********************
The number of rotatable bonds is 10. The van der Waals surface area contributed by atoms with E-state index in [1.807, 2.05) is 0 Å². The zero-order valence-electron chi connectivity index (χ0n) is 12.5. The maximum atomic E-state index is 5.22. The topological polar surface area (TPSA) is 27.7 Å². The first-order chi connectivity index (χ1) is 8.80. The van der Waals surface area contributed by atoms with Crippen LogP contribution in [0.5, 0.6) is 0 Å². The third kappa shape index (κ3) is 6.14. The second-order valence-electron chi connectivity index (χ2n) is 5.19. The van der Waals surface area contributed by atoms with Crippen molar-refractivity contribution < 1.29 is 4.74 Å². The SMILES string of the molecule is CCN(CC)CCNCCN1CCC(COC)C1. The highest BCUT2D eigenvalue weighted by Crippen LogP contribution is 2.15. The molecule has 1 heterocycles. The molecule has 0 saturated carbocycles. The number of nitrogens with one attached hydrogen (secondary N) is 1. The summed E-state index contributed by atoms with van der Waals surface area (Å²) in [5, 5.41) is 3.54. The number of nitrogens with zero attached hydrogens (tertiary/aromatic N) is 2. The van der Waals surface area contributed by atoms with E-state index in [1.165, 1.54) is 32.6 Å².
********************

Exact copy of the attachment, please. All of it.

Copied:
The number of rotatable bonds is 10. The van der Waals surface area contributed by atoms with E-state index in [1.807, 2.05) is 0 Å². The zero-order valence-electron chi connectivity index (χ0n) is 12.5. The maximum atomic E-state index is 5.22. The topological polar surface area (TPSA) is 27.7 Å². The first-order chi connectivity index (χ1) is 8.80. The van der Waals surface area contributed by atoms with Crippen LogP contribution in [0.5, 0.6) is 0 Å². The third kappa shape index (κ3) is 6.14. The second-order valence-electron chi connectivity index (χ2n) is 5.19. The van der Waals surface area contributed by atoms with Crippen molar-refractivity contribution < 1.29 is 4.74 Å². The SMILES string of the molecule is CCN(CC)CCNCCN1CCC(COC)C1. The highest BCUT2D eigenvalue weighted by Crippen LogP contribution is 2.15. The molecule has 1 heterocycles. The molecule has 0 saturated carbocycles. The number of nitrogens with one attached hydrogen (secondary N) is 1. The summed E-state index contributed by atoms with van der Waals surface area (Å²) in [5, 5.41) is 3.54. The number of nitrogens with zero attached hydrogens (tertiary/aromatic N) is 2. The van der Waals surface area contributed by atoms with E-state index in [1.165, 1.54) is 32.6 Å².